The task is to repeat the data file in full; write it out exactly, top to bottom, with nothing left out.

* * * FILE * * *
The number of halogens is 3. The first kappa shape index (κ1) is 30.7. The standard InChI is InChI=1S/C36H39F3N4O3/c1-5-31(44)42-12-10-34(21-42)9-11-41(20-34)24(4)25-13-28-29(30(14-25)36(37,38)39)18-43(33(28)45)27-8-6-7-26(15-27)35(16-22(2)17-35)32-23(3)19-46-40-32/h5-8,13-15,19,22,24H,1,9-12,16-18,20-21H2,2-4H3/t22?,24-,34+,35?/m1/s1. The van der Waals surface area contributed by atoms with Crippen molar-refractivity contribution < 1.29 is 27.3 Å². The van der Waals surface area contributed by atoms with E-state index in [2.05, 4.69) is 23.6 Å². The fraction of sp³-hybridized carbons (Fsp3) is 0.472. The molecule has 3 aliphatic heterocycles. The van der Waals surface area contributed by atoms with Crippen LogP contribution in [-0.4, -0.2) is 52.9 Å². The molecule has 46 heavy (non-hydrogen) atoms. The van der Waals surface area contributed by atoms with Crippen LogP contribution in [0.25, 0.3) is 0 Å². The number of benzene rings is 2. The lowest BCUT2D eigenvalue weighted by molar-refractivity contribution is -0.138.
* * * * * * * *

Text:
The number of halogens is 3. The first kappa shape index (κ1) is 30.7. The standard InChI is InChI=1S/C36H39F3N4O3/c1-5-31(44)42-12-10-34(21-42)9-11-41(20-34)24(4)25-13-28-29(30(14-25)36(37,38)39)18-43(33(28)45)27-8-6-7-26(15-27)35(16-22(2)17-35)32-23(3)19-46-40-32/h5-8,13-15,19,22,24H,1,9-12,16-18,20-21H2,2-4H3/t22?,24-,34+,35?/m1/s1. The van der Waals surface area contributed by atoms with Crippen molar-refractivity contribution < 1.29 is 27.3 Å². The van der Waals surface area contributed by atoms with E-state index in [2.05, 4.69) is 23.6 Å². The fraction of sp³-hybridized carbons (Fsp3) is 0.472. The molecule has 3 aliphatic heterocycles. The van der Waals surface area contributed by atoms with Crippen LogP contribution in [-0.4, -0.2) is 52.9 Å². The molecule has 46 heavy (non-hydrogen) atoms. The van der Waals surface area contributed by atoms with Crippen LogP contribution in [0.25, 0.3) is 0 Å². The number of benzene rings is 2. The lowest BCUT2D eigenvalue weighted by molar-refractivity contribution is -0.138.